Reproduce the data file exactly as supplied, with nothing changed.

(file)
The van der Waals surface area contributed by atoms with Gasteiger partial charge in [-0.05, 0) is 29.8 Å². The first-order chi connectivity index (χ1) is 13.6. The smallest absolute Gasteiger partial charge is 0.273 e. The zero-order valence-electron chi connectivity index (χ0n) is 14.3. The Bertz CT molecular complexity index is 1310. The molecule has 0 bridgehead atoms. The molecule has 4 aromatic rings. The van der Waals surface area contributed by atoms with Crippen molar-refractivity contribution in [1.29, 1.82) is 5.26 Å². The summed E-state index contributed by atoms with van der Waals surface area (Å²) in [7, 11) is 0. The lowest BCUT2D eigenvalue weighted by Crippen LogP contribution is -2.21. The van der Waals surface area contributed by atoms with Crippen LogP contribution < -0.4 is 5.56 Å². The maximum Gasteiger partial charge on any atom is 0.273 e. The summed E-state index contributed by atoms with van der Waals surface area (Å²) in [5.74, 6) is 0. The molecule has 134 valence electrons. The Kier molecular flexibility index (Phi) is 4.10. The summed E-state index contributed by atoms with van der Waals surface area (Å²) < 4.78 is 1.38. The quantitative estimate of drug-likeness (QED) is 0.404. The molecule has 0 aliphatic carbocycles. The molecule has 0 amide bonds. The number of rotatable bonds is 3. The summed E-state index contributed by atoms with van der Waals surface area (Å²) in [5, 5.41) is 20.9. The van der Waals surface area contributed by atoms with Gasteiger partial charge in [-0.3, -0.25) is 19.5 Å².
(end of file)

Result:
The van der Waals surface area contributed by atoms with Gasteiger partial charge in [-0.05, 0) is 29.8 Å². The first-order chi connectivity index (χ1) is 13.6. The smallest absolute Gasteiger partial charge is 0.273 e. The zero-order valence-electron chi connectivity index (χ0n) is 14.3. The Bertz CT molecular complexity index is 1310. The molecule has 0 bridgehead atoms. The molecule has 4 aromatic rings. The van der Waals surface area contributed by atoms with Crippen molar-refractivity contribution in [1.29, 1.82) is 5.26 Å². The summed E-state index contributed by atoms with van der Waals surface area (Å²) in [7, 11) is 0. The lowest BCUT2D eigenvalue weighted by Crippen LogP contribution is -2.21. The van der Waals surface area contributed by atoms with Crippen LogP contribution < -0.4 is 5.56 Å². The maximum Gasteiger partial charge on any atom is 0.273 e. The summed E-state index contributed by atoms with van der Waals surface area (Å²) in [5.74, 6) is 0. The molecule has 134 valence electrons. The Kier molecular flexibility index (Phi) is 4.10. The summed E-state index contributed by atoms with van der Waals surface area (Å²) < 4.78 is 1.38. The quantitative estimate of drug-likeness (QED) is 0.404. The molecule has 0 aliphatic carbocycles. The molecule has 0 amide bonds. The number of rotatable bonds is 3. The summed E-state index contributed by atoms with van der Waals surface area (Å²) in [5, 5.41) is 20.9. The van der Waals surface area contributed by atoms with Gasteiger partial charge in [-0.3, -0.25) is 19.5 Å².